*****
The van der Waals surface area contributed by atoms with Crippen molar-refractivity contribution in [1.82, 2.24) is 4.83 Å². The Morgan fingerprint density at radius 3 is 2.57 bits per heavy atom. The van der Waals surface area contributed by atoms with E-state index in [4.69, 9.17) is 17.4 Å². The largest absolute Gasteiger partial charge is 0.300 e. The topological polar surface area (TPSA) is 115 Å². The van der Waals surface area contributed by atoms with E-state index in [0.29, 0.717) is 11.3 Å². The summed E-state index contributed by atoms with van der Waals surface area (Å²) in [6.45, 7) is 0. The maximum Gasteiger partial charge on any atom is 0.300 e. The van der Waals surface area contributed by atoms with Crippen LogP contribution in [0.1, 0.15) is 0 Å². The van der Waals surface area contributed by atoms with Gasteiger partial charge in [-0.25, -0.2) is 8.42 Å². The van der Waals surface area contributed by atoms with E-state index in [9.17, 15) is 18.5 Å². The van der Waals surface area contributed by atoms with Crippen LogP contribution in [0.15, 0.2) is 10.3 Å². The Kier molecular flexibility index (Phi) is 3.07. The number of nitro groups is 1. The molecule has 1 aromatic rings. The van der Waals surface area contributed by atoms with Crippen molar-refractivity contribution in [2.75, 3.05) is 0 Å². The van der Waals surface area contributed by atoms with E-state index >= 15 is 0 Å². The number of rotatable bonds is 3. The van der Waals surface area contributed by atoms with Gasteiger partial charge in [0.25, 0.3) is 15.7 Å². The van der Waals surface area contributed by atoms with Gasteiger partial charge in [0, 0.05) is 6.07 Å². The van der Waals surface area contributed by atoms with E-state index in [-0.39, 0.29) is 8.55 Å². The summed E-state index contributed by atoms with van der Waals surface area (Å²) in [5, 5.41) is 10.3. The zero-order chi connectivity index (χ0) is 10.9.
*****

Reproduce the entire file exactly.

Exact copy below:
The van der Waals surface area contributed by atoms with Crippen molar-refractivity contribution in [1.82, 2.24) is 4.83 Å². The Morgan fingerprint density at radius 3 is 2.57 bits per heavy atom. The van der Waals surface area contributed by atoms with E-state index in [4.69, 9.17) is 17.4 Å². The largest absolute Gasteiger partial charge is 0.300 e. The topological polar surface area (TPSA) is 115 Å². The van der Waals surface area contributed by atoms with E-state index in [0.29, 0.717) is 11.3 Å². The summed E-state index contributed by atoms with van der Waals surface area (Å²) in [6.45, 7) is 0. The maximum Gasteiger partial charge on any atom is 0.300 e. The van der Waals surface area contributed by atoms with Crippen LogP contribution in [0.1, 0.15) is 0 Å². The van der Waals surface area contributed by atoms with Gasteiger partial charge in [-0.25, -0.2) is 8.42 Å². The van der Waals surface area contributed by atoms with E-state index in [9.17, 15) is 18.5 Å². The van der Waals surface area contributed by atoms with Crippen LogP contribution in [0.15, 0.2) is 10.3 Å². The Kier molecular flexibility index (Phi) is 3.07. The number of nitro groups is 1. The molecule has 1 aromatic rings. The van der Waals surface area contributed by atoms with Crippen molar-refractivity contribution in [2.75, 3.05) is 0 Å². The van der Waals surface area contributed by atoms with E-state index >= 15 is 0 Å². The number of rotatable bonds is 3. The van der Waals surface area contributed by atoms with Gasteiger partial charge in [0.25, 0.3) is 15.7 Å². The van der Waals surface area contributed by atoms with Gasteiger partial charge in [0, 0.05) is 6.07 Å². The van der Waals surface area contributed by atoms with E-state index in [-0.39, 0.29) is 8.55 Å². The summed E-state index contributed by atoms with van der Waals surface area (Å²) in [5, 5.41) is 10.3. The zero-order chi connectivity index (χ0) is 10.9.